Just like a digital company launches social media campaigns, test campaigns with your new products. See what works before rolling it out across your network, and use that valuable time to adjust the offering.

Even on your corporate social media account, you (hopefully) wouldn’t let a week go by without checking your messages. Don’t let the same interval of time pass before learning about your promotions from the field.

Topics: CPG

Prevent C-store Robberies With Regular Security Audits/Inspections

By Scott Hill

c-store-robbery

There may be some people resigned to the fact their convenience store is bound to get robbed. That’s not a completely unfounded speculation when the FBI reported in 2010 that nearly 22,000 gas station and convenience store robberies, or roughly 1 in 10 c-stores, explains Terry Lambert of the CBC Learning Center.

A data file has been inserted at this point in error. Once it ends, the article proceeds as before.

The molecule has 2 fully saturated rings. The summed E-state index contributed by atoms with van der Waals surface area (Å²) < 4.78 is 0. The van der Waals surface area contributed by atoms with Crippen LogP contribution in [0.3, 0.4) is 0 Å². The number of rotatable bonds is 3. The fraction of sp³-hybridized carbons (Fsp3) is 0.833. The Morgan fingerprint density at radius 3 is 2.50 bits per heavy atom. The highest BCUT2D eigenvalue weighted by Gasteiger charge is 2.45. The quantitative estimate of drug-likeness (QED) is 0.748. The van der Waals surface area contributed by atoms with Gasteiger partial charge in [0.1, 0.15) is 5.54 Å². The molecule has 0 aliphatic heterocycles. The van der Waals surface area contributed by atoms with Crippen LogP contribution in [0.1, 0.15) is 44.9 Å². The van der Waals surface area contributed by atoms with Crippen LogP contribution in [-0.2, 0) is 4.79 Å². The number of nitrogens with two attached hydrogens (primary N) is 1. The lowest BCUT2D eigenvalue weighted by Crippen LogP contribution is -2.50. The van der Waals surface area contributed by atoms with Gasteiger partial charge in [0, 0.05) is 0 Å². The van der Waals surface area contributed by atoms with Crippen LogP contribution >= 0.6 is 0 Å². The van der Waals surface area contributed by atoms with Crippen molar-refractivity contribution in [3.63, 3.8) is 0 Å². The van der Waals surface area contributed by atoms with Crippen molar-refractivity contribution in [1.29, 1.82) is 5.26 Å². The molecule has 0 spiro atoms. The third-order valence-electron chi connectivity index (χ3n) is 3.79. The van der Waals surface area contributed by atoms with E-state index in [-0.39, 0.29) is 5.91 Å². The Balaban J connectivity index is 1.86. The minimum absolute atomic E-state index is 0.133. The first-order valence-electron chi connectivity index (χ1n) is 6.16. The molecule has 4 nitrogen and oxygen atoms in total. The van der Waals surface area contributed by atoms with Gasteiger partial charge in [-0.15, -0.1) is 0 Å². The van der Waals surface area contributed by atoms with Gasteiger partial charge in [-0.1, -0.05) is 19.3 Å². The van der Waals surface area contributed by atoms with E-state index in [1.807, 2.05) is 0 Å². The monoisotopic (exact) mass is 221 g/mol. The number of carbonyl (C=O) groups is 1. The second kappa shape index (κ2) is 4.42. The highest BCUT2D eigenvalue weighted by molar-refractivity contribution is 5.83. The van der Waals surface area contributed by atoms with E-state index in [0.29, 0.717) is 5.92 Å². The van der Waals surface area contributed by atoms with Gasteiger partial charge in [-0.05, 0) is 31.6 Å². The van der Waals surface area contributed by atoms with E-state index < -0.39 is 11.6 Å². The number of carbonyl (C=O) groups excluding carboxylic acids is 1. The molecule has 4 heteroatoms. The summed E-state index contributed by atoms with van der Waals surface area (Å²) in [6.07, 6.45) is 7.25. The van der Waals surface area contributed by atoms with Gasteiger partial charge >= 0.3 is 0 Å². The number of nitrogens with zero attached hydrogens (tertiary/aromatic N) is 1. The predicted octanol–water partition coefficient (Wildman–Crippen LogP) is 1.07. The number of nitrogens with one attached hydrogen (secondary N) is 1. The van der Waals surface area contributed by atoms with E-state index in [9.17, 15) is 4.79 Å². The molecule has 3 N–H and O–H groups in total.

It’s just the nature of a store that’s open 24 hours a day, seven days a week. While many c-stores do send the message of being totally accessible, the neon “Open” sign shouldn’t be thought of as a beacon for crooks. Convenience store managers definitely have the ability to help prevent robberies if they take appropriate security measures.

According to a study published in 2007, c-stores have certain characteristics that make them prone to robbery. They include:

Operating Hours
A store that’s open 24 hours a day tends to attract troublemakers at night and in the early morning hours.

Interior Store Layout
Visibility is key. Employees need to be able to see the store easily, and passersby, like the police, should be able to see into the store clearly. Brightly lit stores and registers that are visible to the street deter robbery.

Exterior